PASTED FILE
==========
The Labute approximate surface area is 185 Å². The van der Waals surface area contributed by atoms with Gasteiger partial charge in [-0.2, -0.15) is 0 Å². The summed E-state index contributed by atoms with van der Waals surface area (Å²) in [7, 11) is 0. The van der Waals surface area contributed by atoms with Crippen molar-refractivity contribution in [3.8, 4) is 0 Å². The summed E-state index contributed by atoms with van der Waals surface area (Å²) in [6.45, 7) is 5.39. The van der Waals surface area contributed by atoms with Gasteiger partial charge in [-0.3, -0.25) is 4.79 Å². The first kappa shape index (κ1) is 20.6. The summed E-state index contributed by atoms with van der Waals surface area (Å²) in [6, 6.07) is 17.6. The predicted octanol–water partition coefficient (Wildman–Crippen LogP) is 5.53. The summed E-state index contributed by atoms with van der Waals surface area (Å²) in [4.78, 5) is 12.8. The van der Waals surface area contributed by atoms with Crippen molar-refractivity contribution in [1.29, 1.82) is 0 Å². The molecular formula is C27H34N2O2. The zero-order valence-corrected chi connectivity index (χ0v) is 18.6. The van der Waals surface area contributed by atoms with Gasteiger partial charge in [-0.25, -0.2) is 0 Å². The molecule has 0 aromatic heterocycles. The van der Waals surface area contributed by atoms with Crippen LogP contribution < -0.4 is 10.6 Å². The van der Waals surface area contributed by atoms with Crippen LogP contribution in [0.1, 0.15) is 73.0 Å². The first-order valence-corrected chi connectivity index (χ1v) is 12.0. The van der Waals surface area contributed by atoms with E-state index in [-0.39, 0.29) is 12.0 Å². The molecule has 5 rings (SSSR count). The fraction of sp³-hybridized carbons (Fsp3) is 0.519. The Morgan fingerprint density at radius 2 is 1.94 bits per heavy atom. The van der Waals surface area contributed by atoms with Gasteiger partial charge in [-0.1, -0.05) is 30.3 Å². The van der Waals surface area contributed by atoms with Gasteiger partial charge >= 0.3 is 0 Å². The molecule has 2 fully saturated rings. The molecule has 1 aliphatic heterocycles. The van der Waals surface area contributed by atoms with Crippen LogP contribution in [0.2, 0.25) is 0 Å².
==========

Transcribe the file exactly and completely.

The Labute approximate surface area is 185 Å². The van der Waals surface area contributed by atoms with Gasteiger partial charge in [-0.2, -0.15) is 0 Å². The summed E-state index contributed by atoms with van der Waals surface area (Å²) in [7, 11) is 0. The van der Waals surface area contributed by atoms with Crippen molar-refractivity contribution in [3.8, 4) is 0 Å². The summed E-state index contributed by atoms with van der Waals surface area (Å²) in [6.45, 7) is 5.39. The van der Waals surface area contributed by atoms with Gasteiger partial charge in [-0.3, -0.25) is 4.79 Å². The first kappa shape index (κ1) is 20.6. The summed E-state index contributed by atoms with van der Waals surface area (Å²) in [6, 6.07) is 17.6. The predicted octanol–water partition coefficient (Wildman–Crippen LogP) is 5.53. The summed E-state index contributed by atoms with van der Waals surface area (Å²) in [4.78, 5) is 12.8. The van der Waals surface area contributed by atoms with Crippen molar-refractivity contribution in [1.29, 1.82) is 0 Å². The molecular formula is C27H34N2O2. The zero-order valence-corrected chi connectivity index (χ0v) is 18.6. The van der Waals surface area contributed by atoms with Gasteiger partial charge in [-0.25, -0.2) is 0 Å². The molecule has 0 aromatic heterocycles. The van der Waals surface area contributed by atoms with Crippen LogP contribution < -0.4 is 10.6 Å². The van der Waals surface area contributed by atoms with Crippen LogP contribution in [0.1, 0.15) is 73.0 Å². The first-order valence-corrected chi connectivity index (χ1v) is 12.0. The van der Waals surface area contributed by atoms with E-state index in [-0.39, 0.29) is 12.0 Å². The molecule has 5 rings (SSSR count). The fraction of sp³-hybridized carbons (Fsp3) is 0.519. The Morgan fingerprint density at radius 2 is 1.94 bits per heavy atom. The van der Waals surface area contributed by atoms with Gasteiger partial charge in [-0.1, -0.05) is 30.3 Å². The van der Waals surface area contributed by atoms with Gasteiger partial charge >= 0.3 is 0 Å². The molecule has 2 fully saturated rings. The molecule has 1 aliphatic heterocycles. The van der Waals surface area contributed by atoms with Crippen LogP contribution in [0.2, 0.25) is 0 Å².